Published on September 29, 2015 by Henry Holt and Co.
Genres: Fantasy, Young Adult
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Ketterdam: a bustling hub of international trade where anything can be had for the right price—and no one knows that better than criminal prodigy Kaz Brekker. Kaz is offered a chance at a deadly heist that could make him rich beyond his wildest dreams. But he can't pull it off alone...
A convict with a thirst for revenge.
A sharpshooter who can't walk away from a wager.
A runaway with a privileged past.
A spy known as the Wraith.
A Heartrender using her magic to survive the slums.
A thief with a gift for unlikely escapes.
Kaz's crew are the only ones who might stand between the world and destruction—if they don't kill each other first.
It’s… hard to talk about this book. Six of Crows is not my first experience with Bardugo’s writing (having read the Grisha trilogy) and while I found the style to be on par with what I expected — excellent — I’m not sure how I felt about the story overall.
Now I know everyone has given this book raving reviews and at the base level, it’s fabulous. The characters are well sculpted and highly diverse. The action is thrilling and filled with tension. And the writing is beyond beautiful. BUT (and I know I’m not in the majority here) this book didn’t stick with me like others I’ve read.
Clearly there’s a lot going on with five (yes, FIVE) points of view. Generally this many characters either goes really well, or is a crash-and-burn. Bardugo soared with this cast. The chapters, which switched between characters, were easy to follow and I never felt confused throughout the entire story. Yet I could also tell one character from the other based on the way they narrated.
This is the story of a great plot, and a great steal. The biggest job crooks like Kaz Brekker and crew could dream to pull off. And without every single player on this team he puts together, the book (and the plan) would never work.
Kaz is a piece of work. He’s merciless and, at times, cruel, but has earned the fierce loyalty of his followers. Though he’s not one to let others in, he finds himself unable to stop it from happening. His revenge drives his decisions but soon his friends become more important.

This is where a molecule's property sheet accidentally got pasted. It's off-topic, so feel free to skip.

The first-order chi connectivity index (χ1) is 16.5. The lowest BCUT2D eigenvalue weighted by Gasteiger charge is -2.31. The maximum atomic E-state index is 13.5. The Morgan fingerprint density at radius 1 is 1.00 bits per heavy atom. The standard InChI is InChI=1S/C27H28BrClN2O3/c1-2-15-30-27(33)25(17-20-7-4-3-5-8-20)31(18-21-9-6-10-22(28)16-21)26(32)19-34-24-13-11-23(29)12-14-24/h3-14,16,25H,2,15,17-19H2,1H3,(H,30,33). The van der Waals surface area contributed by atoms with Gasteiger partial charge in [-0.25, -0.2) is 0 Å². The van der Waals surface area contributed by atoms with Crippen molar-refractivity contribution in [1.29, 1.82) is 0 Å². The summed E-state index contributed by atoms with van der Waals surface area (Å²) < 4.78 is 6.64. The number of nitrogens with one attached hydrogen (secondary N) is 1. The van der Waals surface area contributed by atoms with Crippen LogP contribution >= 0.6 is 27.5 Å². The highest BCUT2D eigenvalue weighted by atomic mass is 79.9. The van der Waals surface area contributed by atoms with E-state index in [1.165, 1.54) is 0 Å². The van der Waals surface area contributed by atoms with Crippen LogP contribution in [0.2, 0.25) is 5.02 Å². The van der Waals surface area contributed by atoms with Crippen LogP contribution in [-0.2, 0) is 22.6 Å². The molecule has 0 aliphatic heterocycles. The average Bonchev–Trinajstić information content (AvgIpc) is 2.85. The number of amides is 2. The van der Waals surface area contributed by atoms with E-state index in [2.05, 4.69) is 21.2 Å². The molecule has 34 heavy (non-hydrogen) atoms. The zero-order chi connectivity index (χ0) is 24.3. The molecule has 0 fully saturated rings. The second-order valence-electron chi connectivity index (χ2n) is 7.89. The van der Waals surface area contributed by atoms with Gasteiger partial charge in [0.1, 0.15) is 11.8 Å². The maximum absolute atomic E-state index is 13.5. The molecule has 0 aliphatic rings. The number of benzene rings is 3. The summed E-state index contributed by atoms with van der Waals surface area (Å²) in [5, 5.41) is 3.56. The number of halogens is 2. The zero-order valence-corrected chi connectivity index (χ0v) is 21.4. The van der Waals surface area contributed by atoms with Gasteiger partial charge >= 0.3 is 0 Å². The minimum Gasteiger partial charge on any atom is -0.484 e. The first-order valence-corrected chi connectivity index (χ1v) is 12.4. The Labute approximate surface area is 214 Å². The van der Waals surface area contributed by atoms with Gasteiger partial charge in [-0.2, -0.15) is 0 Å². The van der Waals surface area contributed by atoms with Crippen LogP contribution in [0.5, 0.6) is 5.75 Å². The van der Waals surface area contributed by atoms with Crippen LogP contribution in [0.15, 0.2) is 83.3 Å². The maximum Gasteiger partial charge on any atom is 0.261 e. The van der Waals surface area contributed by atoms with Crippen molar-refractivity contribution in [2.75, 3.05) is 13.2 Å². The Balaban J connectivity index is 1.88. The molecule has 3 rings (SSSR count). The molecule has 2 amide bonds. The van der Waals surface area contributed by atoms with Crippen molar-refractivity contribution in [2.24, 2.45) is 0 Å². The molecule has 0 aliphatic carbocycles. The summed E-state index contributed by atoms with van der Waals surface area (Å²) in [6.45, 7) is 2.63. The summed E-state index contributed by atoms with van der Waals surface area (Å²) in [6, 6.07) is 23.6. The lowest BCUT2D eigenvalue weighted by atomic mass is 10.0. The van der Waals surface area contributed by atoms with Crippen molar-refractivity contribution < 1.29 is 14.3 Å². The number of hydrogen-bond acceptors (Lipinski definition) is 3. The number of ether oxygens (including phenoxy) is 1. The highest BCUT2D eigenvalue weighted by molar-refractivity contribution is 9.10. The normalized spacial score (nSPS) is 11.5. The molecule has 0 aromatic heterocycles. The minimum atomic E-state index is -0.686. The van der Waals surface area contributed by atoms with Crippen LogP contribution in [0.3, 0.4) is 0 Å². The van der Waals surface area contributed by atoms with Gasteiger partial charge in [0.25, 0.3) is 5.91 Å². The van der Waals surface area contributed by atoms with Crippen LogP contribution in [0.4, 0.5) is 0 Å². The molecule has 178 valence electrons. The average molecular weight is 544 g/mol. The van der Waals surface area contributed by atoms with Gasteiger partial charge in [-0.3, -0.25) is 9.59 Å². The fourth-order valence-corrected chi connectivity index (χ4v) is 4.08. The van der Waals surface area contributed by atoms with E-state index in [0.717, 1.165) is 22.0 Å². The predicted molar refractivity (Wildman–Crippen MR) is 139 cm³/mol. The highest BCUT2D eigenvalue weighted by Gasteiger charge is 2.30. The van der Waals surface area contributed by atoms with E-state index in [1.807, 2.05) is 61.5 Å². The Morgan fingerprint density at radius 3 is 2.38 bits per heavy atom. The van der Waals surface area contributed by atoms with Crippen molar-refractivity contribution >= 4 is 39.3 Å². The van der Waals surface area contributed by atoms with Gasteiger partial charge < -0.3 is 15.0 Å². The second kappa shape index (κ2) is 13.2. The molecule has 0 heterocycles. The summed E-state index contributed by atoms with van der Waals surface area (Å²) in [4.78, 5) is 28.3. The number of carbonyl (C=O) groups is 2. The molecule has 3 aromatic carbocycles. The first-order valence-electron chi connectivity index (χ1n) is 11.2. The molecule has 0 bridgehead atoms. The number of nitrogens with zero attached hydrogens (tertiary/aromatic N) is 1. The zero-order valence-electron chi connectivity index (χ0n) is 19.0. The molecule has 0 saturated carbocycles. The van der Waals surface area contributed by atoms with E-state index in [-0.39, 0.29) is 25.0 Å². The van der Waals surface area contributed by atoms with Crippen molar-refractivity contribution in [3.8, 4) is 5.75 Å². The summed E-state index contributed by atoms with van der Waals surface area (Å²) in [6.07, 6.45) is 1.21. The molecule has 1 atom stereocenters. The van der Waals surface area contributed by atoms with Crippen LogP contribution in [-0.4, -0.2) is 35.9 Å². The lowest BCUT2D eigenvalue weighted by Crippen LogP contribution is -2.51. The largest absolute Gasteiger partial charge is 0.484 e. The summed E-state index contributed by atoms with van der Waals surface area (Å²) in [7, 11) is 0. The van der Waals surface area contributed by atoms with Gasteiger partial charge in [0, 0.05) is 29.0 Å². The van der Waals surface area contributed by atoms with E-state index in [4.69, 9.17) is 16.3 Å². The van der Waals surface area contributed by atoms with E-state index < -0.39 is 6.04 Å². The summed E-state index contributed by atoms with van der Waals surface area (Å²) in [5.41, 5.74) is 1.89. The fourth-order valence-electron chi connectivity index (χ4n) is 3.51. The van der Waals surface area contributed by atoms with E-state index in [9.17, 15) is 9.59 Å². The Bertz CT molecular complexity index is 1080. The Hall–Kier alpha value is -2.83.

His Wraith, Inej, is one of my two favorites from this book. She’s quiet and thoughtful but of all of them is truest to the cause and to Kaz. Inej is fierce and is the last person I want to meet in a dark alley, but the first I’d want on my side.
Sharpshooter Jesper wasn’t really on my radar but I grew to appreciate his character and the dynamic he creates on the side with Wylan, who didn’t get his shining moment to share his point-of-view but I have a feeling he’ll get his chance soon enough. I can’t imagine these two not being a part of the team.
Then there’s Nina, my other favorite. And I’m not being sexist in picking the two ladies as my favorites, I promise. Where Inej is small and secretive, Nina has a big personality and isn’t afraid to show it. Plus, being a Grisha definitely earns a place in my books.
Finally Mattias. An honor-bound jerk who grudgingly comes to accept the rest of the team and move past his hatred of Nina for being Grisha. He didn’t really leave an impression on me and his character arc isn’t a new one.
As for the story…
Bardugo knows how to weave an intriguing, thrilling adventure. Pitting her characters against nature, each other, outsiders — you name it, they probably faced it in one way or another. I loved the idea of the heist and how they handled it, their individual motivations setting one apart from the other. I wasn’t a fan of all the characters being paired off with romance subplots, however. I’d hoped they’d be a group of friends bonded over the ordeal and that be central but after the cliffhanger of the end I’m expecting each pair to become more pronounced in the sequel.
Despite all of these wonderful things, however, I wasn’t itching to dive back in just yet. I read it, I enjoyed it, but that was about it. But perhaps the next book will leave a deeper impact.